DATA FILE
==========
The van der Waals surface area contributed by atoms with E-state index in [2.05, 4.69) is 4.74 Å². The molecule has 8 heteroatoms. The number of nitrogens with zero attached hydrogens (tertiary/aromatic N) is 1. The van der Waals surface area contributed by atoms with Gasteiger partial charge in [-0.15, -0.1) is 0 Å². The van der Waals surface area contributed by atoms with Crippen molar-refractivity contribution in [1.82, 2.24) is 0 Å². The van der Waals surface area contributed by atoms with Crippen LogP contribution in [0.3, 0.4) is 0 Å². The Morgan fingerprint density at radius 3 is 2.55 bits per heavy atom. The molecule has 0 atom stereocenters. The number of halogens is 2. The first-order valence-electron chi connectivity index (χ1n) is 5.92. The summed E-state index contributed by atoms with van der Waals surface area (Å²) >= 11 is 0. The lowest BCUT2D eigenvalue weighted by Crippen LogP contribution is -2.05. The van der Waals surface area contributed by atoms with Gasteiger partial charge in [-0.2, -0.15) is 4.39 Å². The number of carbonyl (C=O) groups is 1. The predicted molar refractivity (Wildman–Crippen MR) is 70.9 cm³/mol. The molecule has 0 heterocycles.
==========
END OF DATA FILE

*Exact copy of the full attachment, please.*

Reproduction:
The van der Waals surface area contributed by atoms with E-state index in [2.05, 4.69) is 4.74 Å². The molecule has 8 heteroatoms. The number of nitrogens with zero attached hydrogens (tertiary/aromatic N) is 1. The van der Waals surface area contributed by atoms with Gasteiger partial charge in [-0.15, -0.1) is 0 Å². The van der Waals surface area contributed by atoms with Crippen molar-refractivity contribution in [1.82, 2.24) is 0 Å². The van der Waals surface area contributed by atoms with Crippen LogP contribution in [0.3, 0.4) is 0 Å². The Morgan fingerprint density at radius 3 is 2.55 bits per heavy atom. The molecule has 0 atom stereocenters. The number of halogens is 2. The first-order valence-electron chi connectivity index (χ1n) is 5.92. The summed E-state index contributed by atoms with van der Waals surface area (Å²) >= 11 is 0. The lowest BCUT2D eigenvalue weighted by Crippen LogP contribution is -2.05. The van der Waals surface area contributed by atoms with Gasteiger partial charge in [-0.2, -0.15) is 4.39 Å². The number of carbonyl (C=O) groups is 1. The predicted molar refractivity (Wildman–Crippen MR) is 70.9 cm³/mol. The molecule has 0 heterocycles.